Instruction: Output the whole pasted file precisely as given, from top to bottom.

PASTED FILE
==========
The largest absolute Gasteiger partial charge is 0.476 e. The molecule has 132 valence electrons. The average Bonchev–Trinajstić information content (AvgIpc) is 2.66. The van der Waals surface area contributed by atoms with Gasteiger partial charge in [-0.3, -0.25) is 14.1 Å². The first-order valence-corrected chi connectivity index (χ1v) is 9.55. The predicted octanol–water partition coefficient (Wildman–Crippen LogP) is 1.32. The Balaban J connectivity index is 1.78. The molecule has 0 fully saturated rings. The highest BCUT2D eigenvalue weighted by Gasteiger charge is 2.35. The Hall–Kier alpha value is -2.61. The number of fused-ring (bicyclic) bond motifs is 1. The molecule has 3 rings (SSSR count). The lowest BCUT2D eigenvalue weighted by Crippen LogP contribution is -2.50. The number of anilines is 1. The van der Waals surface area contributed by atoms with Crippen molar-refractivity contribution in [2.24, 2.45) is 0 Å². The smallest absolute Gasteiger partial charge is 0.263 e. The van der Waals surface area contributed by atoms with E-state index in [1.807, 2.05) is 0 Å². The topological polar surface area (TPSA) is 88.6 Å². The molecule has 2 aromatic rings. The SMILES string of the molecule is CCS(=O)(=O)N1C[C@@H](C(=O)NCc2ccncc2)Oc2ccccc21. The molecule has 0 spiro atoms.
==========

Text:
The largest absolute Gasteiger partial charge is 0.476 e. The molecule has 132 valence electrons. The average Bonchev–Trinajstić information content (AvgIpc) is 2.66. The van der Waals surface area contributed by atoms with Gasteiger partial charge in [-0.3, -0.25) is 14.1 Å². The first-order valence-corrected chi connectivity index (χ1v) is 9.55. The predicted octanol–water partition coefficient (Wildman–Crippen LogP) is 1.32. The Balaban J connectivity index is 1.78. The molecule has 0 fully saturated rings. The highest BCUT2D eigenvalue weighted by Gasteiger charge is 2.35. The Hall–Kier alpha value is -2.61. The number of fused-ring (bicyclic) bond motifs is 1. The molecule has 3 rings (SSSR count). The lowest BCUT2D eigenvalue weighted by Crippen LogP contribution is -2.50. The number of anilines is 1. The van der Waals surface area contributed by atoms with Crippen molar-refractivity contribution in [2.24, 2.45) is 0 Å². The smallest absolute Gasteiger partial charge is 0.263 e. The van der Waals surface area contributed by atoms with E-state index in [1.807, 2.05) is 0 Å². The topological polar surface area (TPSA) is 88.6 Å². The molecule has 2 aromatic rings. The SMILES string of the molecule is CCS(=O)(=O)N1C[C@@H](C(=O)NCc2ccncc2)Oc2ccccc21. The molecule has 0 spiro atoms.